In the case of a dirty (or clogged) air filter, you immediately begin feeling a lack of acceleration by a margin. A clogged engine air filter blocks the clean air from entering the engine cylinders for the combustion process to take place.
Since there won’t be enough air-fuel mixture, the engine won’t be able to fulfill the demand for power as intended. So, whenever you feel as if your engine isn’t performing as it did before, you should get its air filter checked.
2. Poor Fuel Average
A dirty air filter abrupts the supply of oxygen to the engine. For the combustion process to take place, there should be an ideal amount of air and fuel in the cylinders. Only then can the mixture of these two be compressed and then ignited with the help of a spark plug.
However, since there won’t be enough air (or oxygen) necessary for the combustion process to take place, the engine would be running rich. This means that more fuel is being injected into the cylinders backed by less amount of air provided by the dirty air filter.
As a result, the ECU (Engine Control Unit) would not be able to maintain the 14.7:1 stoichiometric air-fuel mixture ratio. The ECU does so in order to achieve maximum fuel efficiency. However, a dirty engine air filter prevents that from happening, and the fuel average goes down the hill.
So, if you are feeling a lack of acceleration and a lower fuel average, your engine air filter needs replacing.
3. Car Overheating
There’s no doubt that a dirty engine air filter prevents the engine from functioning as efficiently as possible. Not only does it overburden the engine, but it also causes the engine to run rich. Eventually, the engine starts overheating causing the ECU to throw an ‘engine temperature’ warning on your dash.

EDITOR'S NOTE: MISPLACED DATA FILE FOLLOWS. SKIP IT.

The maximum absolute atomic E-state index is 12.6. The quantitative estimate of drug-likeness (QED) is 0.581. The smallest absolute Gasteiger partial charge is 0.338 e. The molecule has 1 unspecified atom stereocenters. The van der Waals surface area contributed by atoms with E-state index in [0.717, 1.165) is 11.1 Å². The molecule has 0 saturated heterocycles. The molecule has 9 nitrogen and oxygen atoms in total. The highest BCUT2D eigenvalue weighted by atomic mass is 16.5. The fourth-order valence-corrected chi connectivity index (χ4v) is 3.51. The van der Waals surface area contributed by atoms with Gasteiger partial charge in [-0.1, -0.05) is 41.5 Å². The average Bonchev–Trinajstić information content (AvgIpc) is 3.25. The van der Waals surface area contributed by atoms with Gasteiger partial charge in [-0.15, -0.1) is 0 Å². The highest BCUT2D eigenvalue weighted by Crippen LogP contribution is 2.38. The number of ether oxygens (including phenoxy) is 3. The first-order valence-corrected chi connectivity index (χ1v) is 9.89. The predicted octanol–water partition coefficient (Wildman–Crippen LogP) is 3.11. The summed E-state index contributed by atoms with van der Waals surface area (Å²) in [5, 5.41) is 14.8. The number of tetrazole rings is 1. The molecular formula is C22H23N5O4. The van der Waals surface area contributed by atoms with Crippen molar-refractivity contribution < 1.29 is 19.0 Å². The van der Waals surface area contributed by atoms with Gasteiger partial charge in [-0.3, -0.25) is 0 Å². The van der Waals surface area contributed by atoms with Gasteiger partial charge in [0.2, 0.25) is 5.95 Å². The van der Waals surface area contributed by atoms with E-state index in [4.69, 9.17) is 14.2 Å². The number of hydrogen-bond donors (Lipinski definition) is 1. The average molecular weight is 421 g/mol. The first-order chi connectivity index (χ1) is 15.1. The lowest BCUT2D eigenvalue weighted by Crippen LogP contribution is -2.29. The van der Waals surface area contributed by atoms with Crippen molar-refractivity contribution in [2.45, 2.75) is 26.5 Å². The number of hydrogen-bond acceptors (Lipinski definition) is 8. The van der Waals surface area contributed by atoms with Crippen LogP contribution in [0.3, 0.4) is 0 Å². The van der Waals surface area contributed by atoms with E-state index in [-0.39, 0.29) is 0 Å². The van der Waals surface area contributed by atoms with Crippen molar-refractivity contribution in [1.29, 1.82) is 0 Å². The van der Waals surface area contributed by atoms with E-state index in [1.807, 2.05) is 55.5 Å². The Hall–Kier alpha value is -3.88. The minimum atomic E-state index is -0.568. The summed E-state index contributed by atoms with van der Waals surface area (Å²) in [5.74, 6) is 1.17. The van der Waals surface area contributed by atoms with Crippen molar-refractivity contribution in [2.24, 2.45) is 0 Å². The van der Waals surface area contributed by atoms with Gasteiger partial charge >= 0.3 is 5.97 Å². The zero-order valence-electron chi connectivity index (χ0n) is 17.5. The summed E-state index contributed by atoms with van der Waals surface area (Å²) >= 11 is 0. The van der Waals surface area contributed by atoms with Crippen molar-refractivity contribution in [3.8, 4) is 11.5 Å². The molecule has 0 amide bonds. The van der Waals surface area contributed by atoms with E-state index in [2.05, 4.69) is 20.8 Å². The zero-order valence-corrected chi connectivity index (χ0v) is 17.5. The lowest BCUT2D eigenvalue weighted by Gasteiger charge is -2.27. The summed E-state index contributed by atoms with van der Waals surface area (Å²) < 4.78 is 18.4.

4. Reduced Emissions And Tailpipe Smoke
A dirty or clogged engine air filter causes the engine to run rich by preventing the smooth flow of oxygen to the cylinders.
After the combustion process, the engine has to let go of the leftover residue of the air-fuel mixture. The residue is in the form of a series of common pollutants such as carbon monoxide, nitrogen dioxide, and other hazardous chemical substances.
These pollutants are channeled from the exhaust manifold to the catalytic converters, which then rids them of any impurities. The smoke finally exits the system in the form of (white-bluish) steam from the tailpipes.
However, a dirty engine air filter disrupts the above-described procedure. Because the dirty air filter causes a rich fuel mixture in the engine, even more pollutants begin forming. The exhaust’s extreme temperature then burns these pollutants.
Eventually, the exhaust system including the catalytic converter – is placed under pressure. This is why you’d see black smoke exiting from the tailpipes indicating that your engine is running a rich air-fuel mixture ratio.
All this gives a setback to the emissions which can be the reason why you keep failing emission tests. So, if you are noticing an excessive amount of black smoke leaving your tailpipes, chances are that your air filter is dirty.
Benefits Of Changing Air Filter In Car
Going from a dirty (or clogged) air filter to a cleaner air filter has several noticeable advantages. For instance, improved throttle response and engine performance.
Having a clean air filter is as important as eating healthy. Undoubtedly, eating healthier helps you to live longer. Likewise, a clean supply of air helps the engine function as intended, hence increasing its longevity. A filtered and cleaner air would help the engine maintain the ideal fuel-mixture ratio necessary for the combustion process. This is followed by a quicker throttle response and improved acceleration.
Also, by increasing the engine’s longevity, you can mark yourself safe from any engine-related expenses in the long run. There’s nothing better than driving with peace of mind and not worrying that your engine may collapse at any moment.
Similarly, changing an engine air filter can improve fuel efficiency by a great margin. Newer air filters prevent the engine from running too rich or too lean. This helps the ECU achieve the required air-fuel mixture ratio that is necessary for optimum fuel consumption.
This means the right amount of fuel mixes with the right amount of oxygen provided by the air filters. Eventually, there’d be less fuel consumption. We learned how exactly you can replace an engine air filter, but what about the engine air filter cost? Let’s find out.
Engine Air Filter Replacement Cost